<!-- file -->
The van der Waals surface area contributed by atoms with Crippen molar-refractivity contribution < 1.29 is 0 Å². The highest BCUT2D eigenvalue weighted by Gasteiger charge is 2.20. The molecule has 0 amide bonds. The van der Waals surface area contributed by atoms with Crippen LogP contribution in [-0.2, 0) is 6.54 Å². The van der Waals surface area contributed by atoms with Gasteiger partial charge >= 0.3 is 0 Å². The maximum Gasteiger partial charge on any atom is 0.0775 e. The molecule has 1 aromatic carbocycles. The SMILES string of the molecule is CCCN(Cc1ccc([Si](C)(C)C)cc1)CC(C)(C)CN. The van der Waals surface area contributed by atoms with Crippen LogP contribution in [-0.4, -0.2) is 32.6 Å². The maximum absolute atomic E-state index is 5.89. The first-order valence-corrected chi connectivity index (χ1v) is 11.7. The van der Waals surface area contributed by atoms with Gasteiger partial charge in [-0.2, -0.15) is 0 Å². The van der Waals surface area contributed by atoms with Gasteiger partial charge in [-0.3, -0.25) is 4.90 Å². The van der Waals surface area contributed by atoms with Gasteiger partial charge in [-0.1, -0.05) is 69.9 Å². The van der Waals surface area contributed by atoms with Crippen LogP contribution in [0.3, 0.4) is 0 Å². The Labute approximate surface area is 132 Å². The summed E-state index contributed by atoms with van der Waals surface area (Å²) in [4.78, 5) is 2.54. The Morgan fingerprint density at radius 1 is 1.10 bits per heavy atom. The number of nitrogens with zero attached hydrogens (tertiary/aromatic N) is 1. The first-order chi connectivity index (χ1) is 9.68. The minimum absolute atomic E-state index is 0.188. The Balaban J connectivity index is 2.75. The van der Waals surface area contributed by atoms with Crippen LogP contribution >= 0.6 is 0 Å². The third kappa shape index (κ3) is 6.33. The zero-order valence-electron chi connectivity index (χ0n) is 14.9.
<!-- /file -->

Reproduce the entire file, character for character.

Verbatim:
The van der Waals surface area contributed by atoms with Crippen molar-refractivity contribution < 1.29 is 0 Å². The highest BCUT2D eigenvalue weighted by Gasteiger charge is 2.20. The molecule has 0 amide bonds. The van der Waals surface area contributed by atoms with Crippen LogP contribution in [-0.2, 0) is 6.54 Å². The van der Waals surface area contributed by atoms with Gasteiger partial charge >= 0.3 is 0 Å². The maximum Gasteiger partial charge on any atom is 0.0775 e. The molecule has 1 aromatic carbocycles. The SMILES string of the molecule is CCCN(Cc1ccc([Si](C)(C)C)cc1)CC(C)(C)CN. The van der Waals surface area contributed by atoms with Crippen LogP contribution in [-0.4, -0.2) is 32.6 Å². The maximum absolute atomic E-state index is 5.89. The first-order valence-corrected chi connectivity index (χ1v) is 11.7. The van der Waals surface area contributed by atoms with Gasteiger partial charge in [-0.2, -0.15) is 0 Å². The van der Waals surface area contributed by atoms with Gasteiger partial charge in [-0.3, -0.25) is 4.90 Å². The van der Waals surface area contributed by atoms with Gasteiger partial charge in [-0.1, -0.05) is 69.9 Å². The van der Waals surface area contributed by atoms with Crippen LogP contribution in [0.3, 0.4) is 0 Å². The Labute approximate surface area is 132 Å². The summed E-state index contributed by atoms with van der Waals surface area (Å²) in [4.78, 5) is 2.54. The Morgan fingerprint density at radius 1 is 1.10 bits per heavy atom. The number of nitrogens with zero attached hydrogens (tertiary/aromatic N) is 1. The first-order chi connectivity index (χ1) is 9.68. The minimum absolute atomic E-state index is 0.188. The Balaban J connectivity index is 2.75. The van der Waals surface area contributed by atoms with Crippen LogP contribution >= 0.6 is 0 Å². The third kappa shape index (κ3) is 6.33. The zero-order valence-electron chi connectivity index (χ0n) is 14.9.